Statute of Westminster text of Bill for Statute of Westminster: provisions relating to imperial legislation dealing with matters within exclusive power of States: request for legislation by state alone: request for legislation by commonwealth alone
STATUTE OF WESTMINSTER 1931 (U.K.) (22 & 23 Geo. V c. 4)
The Secretary, Prime Minister’s Department, forwards a communication from the United Kingdom giving the text of the Bill for the Statute of Westminster which is about to be introduced in the Parliament at Westminster. The bill includes the clauses in the resolutions of the Commonwealth Parliament except the second half of paragraph 2 of clause 4 of the resolution of 28 July 1931.
The Dominions Office have been asked the reason for the omission of that clause and have been advised that it has been intentionally omitted in view of the resolution of 22 October which appeared to render these words unnecessary.
I am asked to advise on the question raised.
The second half of paragraph 2 of clause 4 of the original resolution provides as follows:
Nothing in this Act shall be deemed … to authorise the Parliament or the Government of the Commonwealth, without the concurrence of the Parliament and Government of the States concerned, to request or consent to the enactment of any Act by the Parliament of the United Kingdom on any matter which is within the authority of the States of Australia not being a matter within the authority of the Parliament or Government of the Commonwealth of Australia.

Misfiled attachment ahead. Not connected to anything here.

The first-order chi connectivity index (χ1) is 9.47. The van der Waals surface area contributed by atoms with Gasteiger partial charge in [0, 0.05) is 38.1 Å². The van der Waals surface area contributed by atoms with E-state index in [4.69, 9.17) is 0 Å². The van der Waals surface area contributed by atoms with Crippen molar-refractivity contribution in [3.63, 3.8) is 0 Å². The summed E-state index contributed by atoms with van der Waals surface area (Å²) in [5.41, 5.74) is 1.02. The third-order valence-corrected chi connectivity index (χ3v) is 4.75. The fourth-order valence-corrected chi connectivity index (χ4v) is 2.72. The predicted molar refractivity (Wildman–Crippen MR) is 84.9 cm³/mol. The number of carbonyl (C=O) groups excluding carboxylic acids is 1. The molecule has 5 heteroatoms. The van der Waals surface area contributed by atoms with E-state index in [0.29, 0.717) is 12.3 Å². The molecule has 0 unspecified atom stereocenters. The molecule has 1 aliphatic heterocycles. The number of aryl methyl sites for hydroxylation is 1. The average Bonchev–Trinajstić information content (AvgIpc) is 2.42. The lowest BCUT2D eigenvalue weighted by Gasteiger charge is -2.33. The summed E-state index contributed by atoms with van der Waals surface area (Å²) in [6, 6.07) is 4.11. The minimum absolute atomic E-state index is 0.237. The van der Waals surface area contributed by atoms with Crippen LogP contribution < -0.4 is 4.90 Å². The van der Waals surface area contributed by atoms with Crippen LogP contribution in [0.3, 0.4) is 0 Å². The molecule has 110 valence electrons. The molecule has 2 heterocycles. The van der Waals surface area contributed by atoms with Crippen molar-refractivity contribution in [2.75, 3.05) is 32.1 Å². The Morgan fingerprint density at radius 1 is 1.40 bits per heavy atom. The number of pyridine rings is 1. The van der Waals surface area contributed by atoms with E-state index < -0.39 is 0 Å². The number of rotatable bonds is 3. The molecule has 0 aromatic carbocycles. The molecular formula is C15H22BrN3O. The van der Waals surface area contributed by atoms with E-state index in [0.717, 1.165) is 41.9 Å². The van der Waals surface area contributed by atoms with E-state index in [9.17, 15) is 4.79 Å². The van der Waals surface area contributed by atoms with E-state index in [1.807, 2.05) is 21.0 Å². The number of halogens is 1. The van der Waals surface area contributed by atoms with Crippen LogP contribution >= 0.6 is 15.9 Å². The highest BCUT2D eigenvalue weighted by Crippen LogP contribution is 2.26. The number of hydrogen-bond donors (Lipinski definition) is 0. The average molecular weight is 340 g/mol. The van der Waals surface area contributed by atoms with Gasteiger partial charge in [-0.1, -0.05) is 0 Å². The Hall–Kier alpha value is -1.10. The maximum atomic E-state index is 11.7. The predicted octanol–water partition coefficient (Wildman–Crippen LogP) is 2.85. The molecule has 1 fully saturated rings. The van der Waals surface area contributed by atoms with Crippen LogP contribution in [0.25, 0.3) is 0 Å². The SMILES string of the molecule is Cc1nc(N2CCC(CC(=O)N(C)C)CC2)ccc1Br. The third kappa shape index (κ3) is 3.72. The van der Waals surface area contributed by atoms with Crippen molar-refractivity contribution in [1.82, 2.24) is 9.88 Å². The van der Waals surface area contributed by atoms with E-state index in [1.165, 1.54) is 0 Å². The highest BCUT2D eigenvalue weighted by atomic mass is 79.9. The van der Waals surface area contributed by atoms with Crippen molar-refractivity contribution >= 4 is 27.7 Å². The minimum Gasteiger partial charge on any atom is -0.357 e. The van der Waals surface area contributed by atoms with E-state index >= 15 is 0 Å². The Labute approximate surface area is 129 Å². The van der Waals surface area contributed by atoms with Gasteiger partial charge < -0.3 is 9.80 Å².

The supplementary resolution provides as follows:
Nothing in this Act shall be deemed to require the concurrence of the Parliament and Government of the Commonwealth of Australia in any law made by Parliament with respect to any matter within the authority of the States of Australia, not being a matter within the authority of the Parliament or Government of the Commonwealth of Australia, in any case where it would have been in accordance with the constitutional practice existing before the commencement of this Act that Parliament should make such law without such concurrence.
In my opinion the supplementary resolution is not in substitution for the concluding words of clause 4 in the Schedule to the original resolution, and I think that those words should not be omitted from the Statute of Westminster.
Both clauses referred to legislation by the Parliament at Westminster in respect of matters within the exclusive power of the States. But they cover different ground.
The supplementary resolution applies to a request made by a State for such legislation and declares that the Statute does not require the concurrence of the Commonwealth in a case where it is not required by existing constitutional practice.
The other clause applies to a request by the Commonwealth for such legislation and declares that the Statute does not authorise such a request without the concurrence of the State.
Taken together they provide that, as to matters within the exclusive power of the States:
- a request by a State alone is authorised except where the existing constitutional practice requires the concurrence of the Commonwealth; and
- a request by the Commonwealth alone is not authorised.
There does not appear to be any overlapping of the two provisions and in my opinion the omission of the latter provision would not be in accordance with the resolution passed by the Houses of the Parliament.
[Vol. 25, p. 338]